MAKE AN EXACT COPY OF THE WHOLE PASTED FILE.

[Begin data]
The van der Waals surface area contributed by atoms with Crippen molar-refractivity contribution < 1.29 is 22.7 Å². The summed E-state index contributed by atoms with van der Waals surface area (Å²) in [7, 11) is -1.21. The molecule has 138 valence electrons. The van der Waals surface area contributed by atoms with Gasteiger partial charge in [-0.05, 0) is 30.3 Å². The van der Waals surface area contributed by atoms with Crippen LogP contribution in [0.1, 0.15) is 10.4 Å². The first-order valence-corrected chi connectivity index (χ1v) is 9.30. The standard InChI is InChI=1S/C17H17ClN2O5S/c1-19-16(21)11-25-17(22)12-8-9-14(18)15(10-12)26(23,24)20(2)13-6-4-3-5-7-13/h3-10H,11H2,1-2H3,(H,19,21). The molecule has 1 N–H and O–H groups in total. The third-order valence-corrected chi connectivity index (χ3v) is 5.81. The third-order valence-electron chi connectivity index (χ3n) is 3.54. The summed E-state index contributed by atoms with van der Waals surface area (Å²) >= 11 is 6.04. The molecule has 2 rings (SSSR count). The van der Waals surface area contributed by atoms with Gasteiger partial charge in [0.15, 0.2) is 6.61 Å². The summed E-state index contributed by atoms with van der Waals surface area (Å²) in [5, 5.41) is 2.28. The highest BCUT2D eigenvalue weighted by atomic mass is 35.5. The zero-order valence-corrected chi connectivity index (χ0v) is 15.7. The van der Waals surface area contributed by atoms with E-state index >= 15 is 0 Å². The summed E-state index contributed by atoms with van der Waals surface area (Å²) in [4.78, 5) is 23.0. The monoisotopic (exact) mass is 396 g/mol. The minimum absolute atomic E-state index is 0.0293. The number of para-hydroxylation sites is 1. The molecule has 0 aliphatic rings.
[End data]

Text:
The van der Waals surface area contributed by atoms with Crippen molar-refractivity contribution < 1.29 is 22.7 Å². The summed E-state index contributed by atoms with van der Waals surface area (Å²) in [7, 11) is -1.21. The molecule has 138 valence electrons. The van der Waals surface area contributed by atoms with Gasteiger partial charge in [-0.05, 0) is 30.3 Å². The van der Waals surface area contributed by atoms with Crippen LogP contribution in [0.1, 0.15) is 10.4 Å². The first-order valence-corrected chi connectivity index (χ1v) is 9.30. The standard InChI is InChI=1S/C17H17ClN2O5S/c1-19-16(21)11-25-17(22)12-8-9-14(18)15(10-12)26(23,24)20(2)13-6-4-3-5-7-13/h3-10H,11H2,1-2H3,(H,19,21). The molecule has 1 N–H and O–H groups in total. The third-order valence-corrected chi connectivity index (χ3v) is 5.81. The third-order valence-electron chi connectivity index (χ3n) is 3.54. The summed E-state index contributed by atoms with van der Waals surface area (Å²) >= 11 is 6.04. The molecule has 2 rings (SSSR count). The van der Waals surface area contributed by atoms with Gasteiger partial charge in [0.15, 0.2) is 6.61 Å². The summed E-state index contributed by atoms with van der Waals surface area (Å²) in [5, 5.41) is 2.28. The highest BCUT2D eigenvalue weighted by atomic mass is 35.5. The zero-order valence-corrected chi connectivity index (χ0v) is 15.7. The van der Waals surface area contributed by atoms with E-state index >= 15 is 0 Å². The summed E-state index contributed by atoms with van der Waals surface area (Å²) in [4.78, 5) is 23.0. The monoisotopic (exact) mass is 396 g/mol. The minimum absolute atomic E-state index is 0.0293. The number of para-hydroxylation sites is 1. The molecule has 0 aliphatic rings.